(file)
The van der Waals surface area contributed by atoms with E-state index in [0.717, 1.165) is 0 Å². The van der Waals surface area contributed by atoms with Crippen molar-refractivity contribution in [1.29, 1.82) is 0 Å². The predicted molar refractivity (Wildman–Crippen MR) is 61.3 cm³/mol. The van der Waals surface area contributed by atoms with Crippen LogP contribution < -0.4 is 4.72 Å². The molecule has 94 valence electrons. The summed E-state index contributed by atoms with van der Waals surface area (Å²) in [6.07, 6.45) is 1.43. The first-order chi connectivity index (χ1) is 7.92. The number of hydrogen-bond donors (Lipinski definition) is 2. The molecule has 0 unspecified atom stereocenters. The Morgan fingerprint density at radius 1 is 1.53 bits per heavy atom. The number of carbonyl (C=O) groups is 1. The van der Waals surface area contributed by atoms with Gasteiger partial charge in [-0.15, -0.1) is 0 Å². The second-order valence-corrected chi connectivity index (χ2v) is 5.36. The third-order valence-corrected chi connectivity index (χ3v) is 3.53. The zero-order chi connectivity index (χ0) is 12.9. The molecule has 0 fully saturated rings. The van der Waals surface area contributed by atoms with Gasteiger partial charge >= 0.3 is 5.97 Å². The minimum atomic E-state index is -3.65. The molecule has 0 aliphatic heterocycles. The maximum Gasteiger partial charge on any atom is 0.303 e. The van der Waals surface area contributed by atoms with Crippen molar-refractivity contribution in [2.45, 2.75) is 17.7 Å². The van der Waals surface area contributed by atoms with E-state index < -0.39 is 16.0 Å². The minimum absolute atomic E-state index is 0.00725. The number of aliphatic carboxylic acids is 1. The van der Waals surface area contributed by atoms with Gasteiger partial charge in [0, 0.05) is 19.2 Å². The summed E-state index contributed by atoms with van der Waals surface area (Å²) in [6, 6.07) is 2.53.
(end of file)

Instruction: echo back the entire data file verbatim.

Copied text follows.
The van der Waals surface area contributed by atoms with E-state index in [0.717, 1.165) is 0 Å². The van der Waals surface area contributed by atoms with Crippen molar-refractivity contribution in [1.29, 1.82) is 0 Å². The predicted molar refractivity (Wildman–Crippen MR) is 61.3 cm³/mol. The van der Waals surface area contributed by atoms with Crippen LogP contribution < -0.4 is 4.72 Å². The molecule has 94 valence electrons. The summed E-state index contributed by atoms with van der Waals surface area (Å²) in [6.07, 6.45) is 1.43. The first-order chi connectivity index (χ1) is 7.92. The number of hydrogen-bond donors (Lipinski definition) is 2. The molecule has 0 unspecified atom stereocenters. The Morgan fingerprint density at radius 1 is 1.53 bits per heavy atom. The number of carbonyl (C=O) groups is 1. The van der Waals surface area contributed by atoms with Gasteiger partial charge in [-0.15, -0.1) is 0 Å². The second-order valence-corrected chi connectivity index (χ2v) is 5.36. The third-order valence-corrected chi connectivity index (χ3v) is 3.53. The zero-order chi connectivity index (χ0) is 12.9. The molecule has 0 fully saturated rings. The van der Waals surface area contributed by atoms with Gasteiger partial charge >= 0.3 is 5.97 Å². The minimum atomic E-state index is -3.65. The molecule has 0 aliphatic heterocycles. The maximum Gasteiger partial charge on any atom is 0.303 e. The van der Waals surface area contributed by atoms with Crippen molar-refractivity contribution in [2.45, 2.75) is 17.7 Å². The van der Waals surface area contributed by atoms with E-state index < -0.39 is 16.0 Å². The minimum absolute atomic E-state index is 0.00725. The number of aliphatic carboxylic acids is 1. The van der Waals surface area contributed by atoms with Gasteiger partial charge in [0, 0.05) is 19.2 Å². The summed E-state index contributed by atoms with van der Waals surface area (Å²) in [6, 6.07) is 2.53.